Down the drain – Exploring traditional water systems - A film by Tarun Jayaram

Where does our water come from? Where does it go? Can the Yamuna ever be a river again?

 

These are some of the questions which led Tarun Jayaram, the film-maker to explore traditional water systems in the country. From the documentary’s opening moments, the director engages us with a beautifully shot array of footages ranging from pilgrims taking a holy dip of Ganges to beautiful baolis and tankas of Rajasthan to the ancient town of Hampi in Karnataka, while establishing how rivers have been an integral part of Indian culture and how its rich tradition of harvesting rainwater needs to be re-established to deal with the present day water crisis. Over the refreshing images and soothing audio, it advocates the need for community participation in rejuvenating the traditional methods of rainwater harvesting. 

The documentary takes us on a nation-wide tour of serious water and environment related issues whether related to dam based displacement in Uttaranchal or Arunachal Pradesh or sewage and effluent release into Yamuna river, every one of them the product of human abuse and flawed state policy.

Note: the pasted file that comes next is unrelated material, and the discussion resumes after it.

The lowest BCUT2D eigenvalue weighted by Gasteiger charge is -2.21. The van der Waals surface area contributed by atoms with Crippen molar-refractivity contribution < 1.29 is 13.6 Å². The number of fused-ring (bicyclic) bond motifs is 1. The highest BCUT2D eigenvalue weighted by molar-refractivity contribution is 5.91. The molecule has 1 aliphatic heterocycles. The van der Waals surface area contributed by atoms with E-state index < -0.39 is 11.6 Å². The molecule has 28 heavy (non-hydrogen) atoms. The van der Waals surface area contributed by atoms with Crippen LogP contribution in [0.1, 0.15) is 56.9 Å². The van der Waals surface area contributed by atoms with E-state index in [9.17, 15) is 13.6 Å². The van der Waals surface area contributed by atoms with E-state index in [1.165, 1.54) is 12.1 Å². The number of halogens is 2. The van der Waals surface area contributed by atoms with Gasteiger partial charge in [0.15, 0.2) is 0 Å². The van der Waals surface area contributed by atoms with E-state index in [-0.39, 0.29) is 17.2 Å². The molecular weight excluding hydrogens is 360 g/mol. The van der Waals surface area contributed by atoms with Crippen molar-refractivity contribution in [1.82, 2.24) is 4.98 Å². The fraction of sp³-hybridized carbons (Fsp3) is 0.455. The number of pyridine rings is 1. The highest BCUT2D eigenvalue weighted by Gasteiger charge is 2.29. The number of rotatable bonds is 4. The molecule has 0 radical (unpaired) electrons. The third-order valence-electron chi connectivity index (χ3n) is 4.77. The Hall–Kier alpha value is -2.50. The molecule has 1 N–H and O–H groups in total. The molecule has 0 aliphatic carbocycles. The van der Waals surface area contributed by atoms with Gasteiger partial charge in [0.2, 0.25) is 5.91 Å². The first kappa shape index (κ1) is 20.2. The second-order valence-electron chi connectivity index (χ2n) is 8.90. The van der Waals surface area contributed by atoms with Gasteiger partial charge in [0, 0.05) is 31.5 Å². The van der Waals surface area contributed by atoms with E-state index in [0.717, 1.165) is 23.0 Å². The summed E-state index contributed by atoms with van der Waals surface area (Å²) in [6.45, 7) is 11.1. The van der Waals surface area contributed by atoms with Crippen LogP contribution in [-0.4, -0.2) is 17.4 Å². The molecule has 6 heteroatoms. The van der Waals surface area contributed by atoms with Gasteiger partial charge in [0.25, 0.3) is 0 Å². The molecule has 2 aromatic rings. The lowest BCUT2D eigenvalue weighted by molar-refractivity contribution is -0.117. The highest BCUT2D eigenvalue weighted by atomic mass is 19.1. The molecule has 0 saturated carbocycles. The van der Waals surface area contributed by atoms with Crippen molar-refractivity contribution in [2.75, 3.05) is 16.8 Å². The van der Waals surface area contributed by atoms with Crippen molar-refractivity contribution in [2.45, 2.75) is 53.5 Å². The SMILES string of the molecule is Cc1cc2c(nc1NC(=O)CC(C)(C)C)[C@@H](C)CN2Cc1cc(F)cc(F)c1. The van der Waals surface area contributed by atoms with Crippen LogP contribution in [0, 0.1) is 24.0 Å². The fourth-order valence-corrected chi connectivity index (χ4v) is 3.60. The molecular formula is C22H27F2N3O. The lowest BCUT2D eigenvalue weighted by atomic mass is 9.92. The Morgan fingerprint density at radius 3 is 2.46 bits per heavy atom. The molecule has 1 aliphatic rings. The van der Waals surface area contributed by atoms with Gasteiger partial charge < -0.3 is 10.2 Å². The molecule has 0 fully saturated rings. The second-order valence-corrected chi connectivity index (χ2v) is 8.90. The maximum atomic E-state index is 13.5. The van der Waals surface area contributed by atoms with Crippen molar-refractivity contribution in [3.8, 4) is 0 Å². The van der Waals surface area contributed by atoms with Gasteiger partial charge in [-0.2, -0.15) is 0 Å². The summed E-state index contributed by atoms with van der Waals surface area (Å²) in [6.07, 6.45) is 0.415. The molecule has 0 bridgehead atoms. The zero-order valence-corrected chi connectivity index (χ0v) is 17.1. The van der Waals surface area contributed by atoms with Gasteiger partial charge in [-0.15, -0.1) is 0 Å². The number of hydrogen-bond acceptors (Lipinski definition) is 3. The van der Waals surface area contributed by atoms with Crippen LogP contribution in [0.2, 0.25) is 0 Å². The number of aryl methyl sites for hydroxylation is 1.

We are reminded that the culture of water harvesting has been sustained in India for several hundred years and how water was treated essential for human life and well-being and hence sacred, beyond reproach. The director takes the viewer into the lives of the families, whose homes and future were brutally razed to the ground owing to large scale irrigation and hydel power development (Tehri dam) and through interviews with the people as well as with eminent environmentalists, activists and town planners showcases their point of view. The director brings to light, the hollowness of the system through its much convincing commentary.

Stylistically, the film presents its point of view through a series of interviews and images that deliver a deluge of disturbing facts. In situ footage of Kartik Purnima Snan at Varanasi, and nicely shot running water images with Kumar Gandharva’s rendition of Sunta Hai Gurugyani in the background provides respite from the flood of facts.

The documentary is fascinating because of its subject – one that must be taken seriously. It ends by advocating decentralized community based water harvesting systems. Decentralised solutions, which are small scale, community managed and cater to the immediate locality obviate the need for transportation of water, and drastically reduce the footprint of a community. Furthemore there is little scope for large scale corruption. Thus, the film concludes, that we need a thousand 1000$ projects, and not a 1,000,000$ one! 

The documentary is a wake-up call for you to step up by supporting the movement to protect the rivers. Watch the video and learn more.

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